• in July 1933 all other political parties were banned due to the Law against the Establishment of Parties
  • Dachau was set up in 1933 to hold political opponents
  • in 1934 Hindenburg died and Hitler was able to take the position of both President and Chancellor, he from then on called himself Der Fuhrer
  • The army had to swear an oath of loyalty to Hitlero
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The Night of the Long Knives : Why?

  • Once Hitler became chancellor he began to face opposition from his own party
  • Hitler's only rival was Ernst Rohm who was head of the SA
  • Roehm wanted a socialist revolution and he wanted the SA to be merged with the German army and him to be head, this would give him more power than Hitler
  • Hitler did not want the socialists within the party to take control, he wanted a right-wing dictatorship
  • He needed the support of the army for his plans of war
  • Roehm claimed that the SA was growing rapidly and he said that membership was around 3,000,000 although it was more likely to be around 500,000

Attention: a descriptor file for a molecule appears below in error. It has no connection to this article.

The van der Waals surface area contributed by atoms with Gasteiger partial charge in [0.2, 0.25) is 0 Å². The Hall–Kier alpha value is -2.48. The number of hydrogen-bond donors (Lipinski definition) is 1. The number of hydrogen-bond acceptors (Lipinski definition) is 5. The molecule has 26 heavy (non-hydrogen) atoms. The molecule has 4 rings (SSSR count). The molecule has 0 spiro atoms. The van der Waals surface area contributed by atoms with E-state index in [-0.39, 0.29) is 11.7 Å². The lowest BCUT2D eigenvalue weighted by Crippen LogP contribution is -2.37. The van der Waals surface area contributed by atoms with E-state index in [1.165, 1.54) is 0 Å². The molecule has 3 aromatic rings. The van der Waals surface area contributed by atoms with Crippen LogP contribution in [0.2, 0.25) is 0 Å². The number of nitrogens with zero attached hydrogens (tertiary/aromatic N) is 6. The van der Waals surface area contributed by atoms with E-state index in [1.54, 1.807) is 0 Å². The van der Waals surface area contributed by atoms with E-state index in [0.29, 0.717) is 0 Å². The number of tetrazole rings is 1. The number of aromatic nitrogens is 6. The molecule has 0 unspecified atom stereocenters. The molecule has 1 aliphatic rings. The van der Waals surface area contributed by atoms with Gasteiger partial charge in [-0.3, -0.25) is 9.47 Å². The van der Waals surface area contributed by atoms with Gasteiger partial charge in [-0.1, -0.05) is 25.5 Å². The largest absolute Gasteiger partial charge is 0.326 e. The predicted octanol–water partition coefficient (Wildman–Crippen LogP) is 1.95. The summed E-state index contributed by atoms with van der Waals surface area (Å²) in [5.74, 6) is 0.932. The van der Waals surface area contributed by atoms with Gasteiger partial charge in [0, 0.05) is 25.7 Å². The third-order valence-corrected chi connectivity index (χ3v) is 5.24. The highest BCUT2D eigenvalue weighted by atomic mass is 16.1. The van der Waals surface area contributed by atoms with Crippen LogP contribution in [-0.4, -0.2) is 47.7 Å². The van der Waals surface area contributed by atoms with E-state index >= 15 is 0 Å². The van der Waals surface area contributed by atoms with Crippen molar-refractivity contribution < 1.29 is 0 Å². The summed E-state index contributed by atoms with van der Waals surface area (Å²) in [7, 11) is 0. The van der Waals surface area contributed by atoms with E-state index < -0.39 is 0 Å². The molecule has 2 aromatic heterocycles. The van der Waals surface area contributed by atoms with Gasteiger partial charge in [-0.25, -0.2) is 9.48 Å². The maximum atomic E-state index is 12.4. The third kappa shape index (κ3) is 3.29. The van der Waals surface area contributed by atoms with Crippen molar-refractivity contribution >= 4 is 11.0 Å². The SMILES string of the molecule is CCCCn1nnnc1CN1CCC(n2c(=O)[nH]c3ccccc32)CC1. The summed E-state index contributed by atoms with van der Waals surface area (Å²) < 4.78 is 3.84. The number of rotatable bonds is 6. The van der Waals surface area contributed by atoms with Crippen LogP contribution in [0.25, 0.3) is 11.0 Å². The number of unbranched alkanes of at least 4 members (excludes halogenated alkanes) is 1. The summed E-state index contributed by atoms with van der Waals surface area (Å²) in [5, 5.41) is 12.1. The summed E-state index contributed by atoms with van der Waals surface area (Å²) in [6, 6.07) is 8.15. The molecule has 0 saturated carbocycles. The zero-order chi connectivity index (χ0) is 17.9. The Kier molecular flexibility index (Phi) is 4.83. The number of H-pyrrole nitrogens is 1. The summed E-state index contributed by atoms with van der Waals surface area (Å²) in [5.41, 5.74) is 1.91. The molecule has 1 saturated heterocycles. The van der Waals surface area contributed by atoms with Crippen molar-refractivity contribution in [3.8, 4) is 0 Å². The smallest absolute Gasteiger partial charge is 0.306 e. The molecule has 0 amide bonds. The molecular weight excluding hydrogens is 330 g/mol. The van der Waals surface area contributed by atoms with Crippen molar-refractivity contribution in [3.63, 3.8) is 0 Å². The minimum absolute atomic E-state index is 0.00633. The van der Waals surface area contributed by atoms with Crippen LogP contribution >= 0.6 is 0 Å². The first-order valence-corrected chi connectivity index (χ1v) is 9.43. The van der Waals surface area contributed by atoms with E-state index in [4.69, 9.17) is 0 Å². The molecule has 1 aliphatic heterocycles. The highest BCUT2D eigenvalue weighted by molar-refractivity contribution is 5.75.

• On the night of the 30th June 1934, 400 SA leaders, including Rohm, were assassinated by the ** on Hiter's orders.  Kurt von Schleicher and his wife were also murdered
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The Police State

  • The Gestapo was set up in 1933 and was run by Himmler after 1936
  • The Gestapo was responsible for investigating treason, espionages and sabotage and it was exempt from the jurisdiction of the courts
  • This meant that complaints could not be made and there would be no cases against their actions
  • This meant that the Gestapo could do anything they pleased
  • Informers were used, this meant that people started to inform on others